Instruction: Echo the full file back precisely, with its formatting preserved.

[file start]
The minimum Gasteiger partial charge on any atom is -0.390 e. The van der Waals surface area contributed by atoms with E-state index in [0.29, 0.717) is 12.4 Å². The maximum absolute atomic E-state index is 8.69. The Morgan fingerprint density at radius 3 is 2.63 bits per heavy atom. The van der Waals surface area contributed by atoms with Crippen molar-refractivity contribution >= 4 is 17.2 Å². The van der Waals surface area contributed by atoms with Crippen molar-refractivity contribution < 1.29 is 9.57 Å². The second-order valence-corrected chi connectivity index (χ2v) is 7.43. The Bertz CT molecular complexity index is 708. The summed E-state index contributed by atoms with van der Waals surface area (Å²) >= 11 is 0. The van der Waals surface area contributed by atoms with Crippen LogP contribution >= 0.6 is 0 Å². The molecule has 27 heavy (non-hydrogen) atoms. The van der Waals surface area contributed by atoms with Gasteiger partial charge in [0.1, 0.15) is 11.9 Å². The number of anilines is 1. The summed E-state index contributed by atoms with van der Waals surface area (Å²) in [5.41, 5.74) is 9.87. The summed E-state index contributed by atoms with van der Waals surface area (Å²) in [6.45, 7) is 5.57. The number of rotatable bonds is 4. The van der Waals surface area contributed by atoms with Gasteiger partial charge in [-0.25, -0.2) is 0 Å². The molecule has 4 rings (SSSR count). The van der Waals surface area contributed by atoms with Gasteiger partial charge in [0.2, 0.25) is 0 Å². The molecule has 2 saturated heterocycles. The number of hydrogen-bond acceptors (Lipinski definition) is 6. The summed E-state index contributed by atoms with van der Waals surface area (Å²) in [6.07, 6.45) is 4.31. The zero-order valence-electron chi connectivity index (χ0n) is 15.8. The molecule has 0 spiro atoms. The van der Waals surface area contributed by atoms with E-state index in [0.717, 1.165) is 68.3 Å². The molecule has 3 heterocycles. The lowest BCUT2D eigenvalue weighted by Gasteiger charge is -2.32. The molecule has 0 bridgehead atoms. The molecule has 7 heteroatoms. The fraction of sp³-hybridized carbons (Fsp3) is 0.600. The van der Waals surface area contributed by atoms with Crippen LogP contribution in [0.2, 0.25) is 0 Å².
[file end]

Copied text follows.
The minimum Gasteiger partial charge on any atom is -0.390 e. The van der Waals surface area contributed by atoms with E-state index in [0.29, 0.717) is 12.4 Å². The maximum absolute atomic E-state index is 8.69. The Morgan fingerprint density at radius 3 is 2.63 bits per heavy atom. The van der Waals surface area contributed by atoms with Crippen molar-refractivity contribution >= 4 is 17.2 Å². The van der Waals surface area contributed by atoms with Crippen molar-refractivity contribution < 1.29 is 9.57 Å². The second-order valence-corrected chi connectivity index (χ2v) is 7.43. The Bertz CT molecular complexity index is 708. The summed E-state index contributed by atoms with van der Waals surface area (Å²) >= 11 is 0. The van der Waals surface area contributed by atoms with Crippen LogP contribution >= 0.6 is 0 Å². The molecule has 27 heavy (non-hydrogen) atoms. The van der Waals surface area contributed by atoms with Gasteiger partial charge in [0.1, 0.15) is 11.9 Å². The number of anilines is 1. The summed E-state index contributed by atoms with van der Waals surface area (Å²) in [5.41, 5.74) is 9.87. The summed E-state index contributed by atoms with van der Waals surface area (Å²) in [6.45, 7) is 5.57. The number of rotatable bonds is 4. The van der Waals surface area contributed by atoms with Gasteiger partial charge in [-0.25, -0.2) is 0 Å². The molecule has 4 rings (SSSR count). The van der Waals surface area contributed by atoms with Gasteiger partial charge in [0.2, 0.25) is 0 Å². The molecule has 2 saturated heterocycles. The number of hydrogen-bond acceptors (Lipinski definition) is 6. The summed E-state index contributed by atoms with van der Waals surface area (Å²) in [6.07, 6.45) is 4.31. The zero-order valence-electron chi connectivity index (χ0n) is 15.8. The molecule has 0 spiro atoms. The van der Waals surface area contributed by atoms with E-state index in [0.717, 1.165) is 68.3 Å². The molecule has 3 heterocycles. The lowest BCUT2D eigenvalue weighted by Gasteiger charge is -2.32. The molecule has 0 bridgehead atoms. The molecule has 7 heteroatoms. The fraction of sp³-hybridized carbons (Fsp3) is 0.600. The van der Waals surface area contributed by atoms with Crippen LogP contribution in [0.2, 0.25) is 0 Å².